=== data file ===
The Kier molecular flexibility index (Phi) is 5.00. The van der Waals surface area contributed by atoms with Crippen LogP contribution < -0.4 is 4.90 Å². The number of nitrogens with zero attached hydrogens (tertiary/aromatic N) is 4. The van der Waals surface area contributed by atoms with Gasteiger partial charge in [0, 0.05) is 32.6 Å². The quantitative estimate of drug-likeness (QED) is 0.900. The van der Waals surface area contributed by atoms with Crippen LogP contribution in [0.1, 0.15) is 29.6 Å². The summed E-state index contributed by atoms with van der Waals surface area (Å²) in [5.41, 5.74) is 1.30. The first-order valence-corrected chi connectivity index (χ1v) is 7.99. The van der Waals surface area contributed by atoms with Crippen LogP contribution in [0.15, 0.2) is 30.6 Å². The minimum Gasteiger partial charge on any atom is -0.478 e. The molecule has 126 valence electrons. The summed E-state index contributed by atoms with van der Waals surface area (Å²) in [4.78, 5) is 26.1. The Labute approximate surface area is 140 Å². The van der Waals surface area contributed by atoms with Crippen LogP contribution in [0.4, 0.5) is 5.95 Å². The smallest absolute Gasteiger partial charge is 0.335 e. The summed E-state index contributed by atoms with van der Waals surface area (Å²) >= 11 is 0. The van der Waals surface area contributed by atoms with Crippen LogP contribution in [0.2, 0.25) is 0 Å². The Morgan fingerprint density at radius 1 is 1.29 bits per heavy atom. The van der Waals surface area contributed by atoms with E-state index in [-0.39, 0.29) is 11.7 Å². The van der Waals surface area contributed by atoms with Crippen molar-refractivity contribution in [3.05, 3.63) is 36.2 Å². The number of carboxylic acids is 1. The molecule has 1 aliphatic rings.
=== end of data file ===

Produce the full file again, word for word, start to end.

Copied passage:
The Kier molecular flexibility index (Phi) is 5.00. The van der Waals surface area contributed by atoms with Crippen LogP contribution < -0.4 is 4.90 Å². The number of nitrogens with zero attached hydrogens (tertiary/aromatic N) is 4. The van der Waals surface area contributed by atoms with Gasteiger partial charge in [0, 0.05) is 32.6 Å². The quantitative estimate of drug-likeness (QED) is 0.900. The van der Waals surface area contributed by atoms with Crippen LogP contribution in [0.1, 0.15) is 29.6 Å². The summed E-state index contributed by atoms with van der Waals surface area (Å²) in [5.41, 5.74) is 1.30. The first-order valence-corrected chi connectivity index (χ1v) is 7.99. The van der Waals surface area contributed by atoms with Crippen LogP contribution in [0.15, 0.2) is 30.6 Å². The minimum Gasteiger partial charge on any atom is -0.478 e. The molecule has 126 valence electrons. The summed E-state index contributed by atoms with van der Waals surface area (Å²) in [4.78, 5) is 26.1. The Labute approximate surface area is 140 Å². The van der Waals surface area contributed by atoms with Crippen LogP contribution in [0.4, 0.5) is 5.95 Å². The smallest absolute Gasteiger partial charge is 0.335 e. The summed E-state index contributed by atoms with van der Waals surface area (Å²) >= 11 is 0. The van der Waals surface area contributed by atoms with Crippen LogP contribution in [0.2, 0.25) is 0 Å². The Morgan fingerprint density at radius 1 is 1.29 bits per heavy atom. The van der Waals surface area contributed by atoms with E-state index in [-0.39, 0.29) is 11.7 Å². The van der Waals surface area contributed by atoms with Crippen molar-refractivity contribution in [3.05, 3.63) is 36.2 Å². The number of carboxylic acids is 1. The molecule has 1 aliphatic rings.